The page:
Blighty has a major new film company — bankrolled by a tiny island in the midst of the Irish Sea.
After a dozen years of backing movies such as “Miss Potter” and “Mutant Chronicles,” the Isle of Man government has changed course and plunged its entire $106 million film fund into a production venture launched by a quartet of the most experienced execs in the British film industry.
CinemaNX — or NX for short — is chaired by Steve Christian, who previously managed Isle of Man fund. He has recruited producer Marc Samuelson, Gillian Duffield from Allied Irish Bank and the fund’s longtime lawyer Andrew Fingret as his partners.
John Sloss of Cinetic will rep the new company in the U.S., selling domestic rights to its movies and scouting for American projects.
The Isle of Man is taking no stake in the venture. It’s providing the finance in return for a guarantee that NX will continue to bring a substantial volume of production to the island.
The big change is that NX, as a private company, will be much more ruthless than the old Isle of Man Film Commission in its pursuit of truly commercial projects. It will also have more clout to secure them, and the flexibility to produce some pics outside the island.
The Isle of Man previously offered 25% of budgets against North American rights. NX will cover 50-100% of budgets, taking all English-speaking territories and using Duffield’s know-how to provide gap finance and other forms of traditional bank coin.
NX aims to produce around eight to 10 films a year. Samuelson, who became the Isle of Man’s most trusted producer in the course of making six pics there, including “The Libertine” and “Stormbreaker,” will take the lead in sourcing projects. The company has absorbed his London office and slate, though not that of his L.A.-based brother Peter, who remains independent of the new venture.
The launch of NX, with $100 million in the bank and the collective expertise to spend it judiciously, marks a big advance in Christian’s long campaign to put the Isle of Man on the movie map.
“It’s been a battle to persuade the British film industry to take the Isle of Man seriously,” he says. “But this is great news for the Isle of Man, and it should be fantastic news for the British film industry too.”
The island, 33 miles long with 80,000 inhabitants, is a constitutional anomaly. Sitting 30 miles between England and Ireland, it’s not part of the U.K. or the European Union, but has its own ancient parliament, and prospers as a tax haven.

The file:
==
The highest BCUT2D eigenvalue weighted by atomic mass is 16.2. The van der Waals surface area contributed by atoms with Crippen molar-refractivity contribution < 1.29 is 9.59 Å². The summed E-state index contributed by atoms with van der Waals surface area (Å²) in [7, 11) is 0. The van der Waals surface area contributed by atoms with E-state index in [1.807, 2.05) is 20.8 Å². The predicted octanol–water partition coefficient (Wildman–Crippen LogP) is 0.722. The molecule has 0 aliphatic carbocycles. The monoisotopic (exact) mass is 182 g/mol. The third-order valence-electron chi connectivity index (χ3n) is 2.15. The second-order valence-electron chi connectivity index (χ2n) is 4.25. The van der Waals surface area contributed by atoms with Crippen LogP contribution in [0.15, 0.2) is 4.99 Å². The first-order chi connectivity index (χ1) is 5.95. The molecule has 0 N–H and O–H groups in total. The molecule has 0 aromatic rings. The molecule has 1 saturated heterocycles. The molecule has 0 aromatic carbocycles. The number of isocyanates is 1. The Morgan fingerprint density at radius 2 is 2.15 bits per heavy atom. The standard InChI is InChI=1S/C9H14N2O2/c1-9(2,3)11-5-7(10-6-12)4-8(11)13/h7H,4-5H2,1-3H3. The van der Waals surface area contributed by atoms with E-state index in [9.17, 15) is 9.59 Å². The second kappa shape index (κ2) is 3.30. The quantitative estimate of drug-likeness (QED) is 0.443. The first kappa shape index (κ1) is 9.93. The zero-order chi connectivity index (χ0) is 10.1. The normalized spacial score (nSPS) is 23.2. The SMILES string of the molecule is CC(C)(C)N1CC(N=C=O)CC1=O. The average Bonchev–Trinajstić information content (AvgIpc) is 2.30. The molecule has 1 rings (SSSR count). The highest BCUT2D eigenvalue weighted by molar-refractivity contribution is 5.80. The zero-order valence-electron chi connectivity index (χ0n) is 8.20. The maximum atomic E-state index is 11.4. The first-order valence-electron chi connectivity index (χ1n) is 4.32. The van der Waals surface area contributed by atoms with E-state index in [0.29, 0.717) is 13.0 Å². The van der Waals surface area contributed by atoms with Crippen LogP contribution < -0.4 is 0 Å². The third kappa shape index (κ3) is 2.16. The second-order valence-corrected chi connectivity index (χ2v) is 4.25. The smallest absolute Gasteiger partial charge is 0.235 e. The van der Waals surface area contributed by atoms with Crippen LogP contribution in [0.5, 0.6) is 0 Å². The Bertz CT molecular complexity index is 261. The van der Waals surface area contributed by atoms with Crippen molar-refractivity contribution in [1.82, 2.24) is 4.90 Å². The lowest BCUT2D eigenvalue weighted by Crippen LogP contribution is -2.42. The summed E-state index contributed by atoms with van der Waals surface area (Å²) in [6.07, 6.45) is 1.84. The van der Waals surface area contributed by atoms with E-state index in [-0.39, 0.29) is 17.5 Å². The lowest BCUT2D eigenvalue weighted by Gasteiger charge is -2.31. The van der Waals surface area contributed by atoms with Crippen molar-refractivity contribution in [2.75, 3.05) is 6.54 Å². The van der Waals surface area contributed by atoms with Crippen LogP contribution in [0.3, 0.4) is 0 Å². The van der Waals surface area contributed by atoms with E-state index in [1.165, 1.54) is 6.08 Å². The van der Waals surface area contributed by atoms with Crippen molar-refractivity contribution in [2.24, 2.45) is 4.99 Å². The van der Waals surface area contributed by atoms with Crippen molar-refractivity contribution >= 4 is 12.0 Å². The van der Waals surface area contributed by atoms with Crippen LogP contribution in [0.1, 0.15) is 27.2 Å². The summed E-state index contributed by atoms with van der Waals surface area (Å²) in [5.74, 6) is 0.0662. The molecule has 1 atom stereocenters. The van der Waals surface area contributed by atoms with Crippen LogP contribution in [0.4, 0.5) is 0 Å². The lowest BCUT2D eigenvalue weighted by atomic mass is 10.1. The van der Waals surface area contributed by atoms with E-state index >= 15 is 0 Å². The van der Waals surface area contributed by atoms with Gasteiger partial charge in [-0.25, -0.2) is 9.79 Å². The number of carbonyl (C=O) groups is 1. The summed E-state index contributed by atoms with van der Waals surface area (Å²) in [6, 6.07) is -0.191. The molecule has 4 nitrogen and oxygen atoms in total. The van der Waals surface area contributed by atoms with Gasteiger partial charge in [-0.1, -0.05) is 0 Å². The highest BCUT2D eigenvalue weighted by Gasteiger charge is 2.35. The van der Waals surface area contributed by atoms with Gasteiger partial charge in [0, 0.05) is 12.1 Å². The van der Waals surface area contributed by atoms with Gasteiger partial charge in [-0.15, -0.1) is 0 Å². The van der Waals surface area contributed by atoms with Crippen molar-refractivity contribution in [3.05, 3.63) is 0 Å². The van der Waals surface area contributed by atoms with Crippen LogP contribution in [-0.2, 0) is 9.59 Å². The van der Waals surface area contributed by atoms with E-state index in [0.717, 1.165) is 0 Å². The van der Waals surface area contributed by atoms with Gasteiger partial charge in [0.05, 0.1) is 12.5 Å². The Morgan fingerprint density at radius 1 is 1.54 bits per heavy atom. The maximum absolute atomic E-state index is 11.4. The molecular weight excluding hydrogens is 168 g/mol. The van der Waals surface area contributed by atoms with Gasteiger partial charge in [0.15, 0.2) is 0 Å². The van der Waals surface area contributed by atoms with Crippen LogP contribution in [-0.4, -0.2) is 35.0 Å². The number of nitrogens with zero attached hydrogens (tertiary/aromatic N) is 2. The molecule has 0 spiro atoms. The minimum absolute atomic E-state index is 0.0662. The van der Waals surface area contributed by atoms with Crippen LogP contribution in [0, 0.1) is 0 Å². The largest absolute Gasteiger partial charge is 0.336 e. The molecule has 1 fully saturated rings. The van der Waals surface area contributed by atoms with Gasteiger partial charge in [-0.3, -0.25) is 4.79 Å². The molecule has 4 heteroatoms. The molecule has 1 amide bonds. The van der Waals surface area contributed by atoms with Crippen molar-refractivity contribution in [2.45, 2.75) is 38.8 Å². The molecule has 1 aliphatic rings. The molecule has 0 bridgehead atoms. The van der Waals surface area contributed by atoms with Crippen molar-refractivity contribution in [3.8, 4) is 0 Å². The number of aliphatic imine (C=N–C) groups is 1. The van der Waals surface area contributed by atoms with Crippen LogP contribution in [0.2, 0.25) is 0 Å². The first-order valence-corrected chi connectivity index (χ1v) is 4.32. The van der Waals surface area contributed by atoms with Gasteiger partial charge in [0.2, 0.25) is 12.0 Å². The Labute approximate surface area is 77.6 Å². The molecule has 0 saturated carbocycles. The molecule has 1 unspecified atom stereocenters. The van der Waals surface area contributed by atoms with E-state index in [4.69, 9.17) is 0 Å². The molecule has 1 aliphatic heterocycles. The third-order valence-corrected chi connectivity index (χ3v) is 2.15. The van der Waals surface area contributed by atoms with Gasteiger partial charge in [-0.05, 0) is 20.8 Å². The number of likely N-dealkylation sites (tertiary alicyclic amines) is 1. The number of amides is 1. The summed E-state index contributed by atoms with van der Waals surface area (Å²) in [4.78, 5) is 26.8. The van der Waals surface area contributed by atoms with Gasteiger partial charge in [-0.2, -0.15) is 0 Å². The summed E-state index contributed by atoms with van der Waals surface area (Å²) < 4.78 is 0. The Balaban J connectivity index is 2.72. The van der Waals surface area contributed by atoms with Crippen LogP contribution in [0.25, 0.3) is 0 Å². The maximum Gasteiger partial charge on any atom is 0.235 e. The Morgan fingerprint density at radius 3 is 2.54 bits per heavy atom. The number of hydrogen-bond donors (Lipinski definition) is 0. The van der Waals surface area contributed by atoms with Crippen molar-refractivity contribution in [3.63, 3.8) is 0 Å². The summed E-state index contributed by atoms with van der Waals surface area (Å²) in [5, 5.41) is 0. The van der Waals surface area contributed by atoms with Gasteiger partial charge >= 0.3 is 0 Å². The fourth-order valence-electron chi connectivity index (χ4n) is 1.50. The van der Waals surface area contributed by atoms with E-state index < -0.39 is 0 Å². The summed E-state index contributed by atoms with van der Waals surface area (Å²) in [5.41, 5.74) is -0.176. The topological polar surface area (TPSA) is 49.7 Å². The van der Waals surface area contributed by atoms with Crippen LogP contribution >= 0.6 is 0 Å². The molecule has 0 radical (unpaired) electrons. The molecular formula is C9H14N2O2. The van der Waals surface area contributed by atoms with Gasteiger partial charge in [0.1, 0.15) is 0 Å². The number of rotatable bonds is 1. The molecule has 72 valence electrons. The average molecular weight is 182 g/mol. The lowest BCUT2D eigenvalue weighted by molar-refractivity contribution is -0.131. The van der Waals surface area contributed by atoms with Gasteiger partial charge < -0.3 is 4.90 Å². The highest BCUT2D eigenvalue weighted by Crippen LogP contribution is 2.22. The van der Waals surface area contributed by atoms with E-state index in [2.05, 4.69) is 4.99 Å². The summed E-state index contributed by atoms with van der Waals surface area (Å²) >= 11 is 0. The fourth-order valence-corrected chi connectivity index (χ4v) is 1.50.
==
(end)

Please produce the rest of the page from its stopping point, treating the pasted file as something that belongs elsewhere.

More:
Christian, a Manx accountant and descendant of “Bounty” mutineer Fletcher Christian, dreamed up the plan to turn it into an offshore movie studio back in 1995. Early pics such as “Waking Ned Devine” were so effective in boosting its economy that the government created a $50 million fund in 2002. Stars such as John Malkovich (lap record holder at the island’s go-kart track), Renee Zellweger and Johnny Depp became regular sights in the capital Douglas and around the rural lanes.
Christian grew the pot to its present $106 million — partly by averaging 70%-130% recoupment, and partly because the government paid back to the fund a share of the wider economic benefit that film activity brought to the island.
A financial quirk in the Isle of Man’s relationship with the U.K. also gave its government a tax windfall from film production. But this was ironed out recently, prompting the switch in policy to bankroll NX instead.
NX is launching at a challenging time for British filmmaking, when U.K. tax changes and the weak dollar have slowed indie production to a trickle. But the company is well placed to profit from the new commercial discipline that these tougher conditions are imposing on a sector grown flabby with easy tax coin.
“The whole British film industry has got to look to make different types of movies,” Christian says. “We are confident that the independent film industry is set to return to the basics of producing commercial films in an efficient and focused manner. The days of moviemaking for the sake of a tax break are gone.”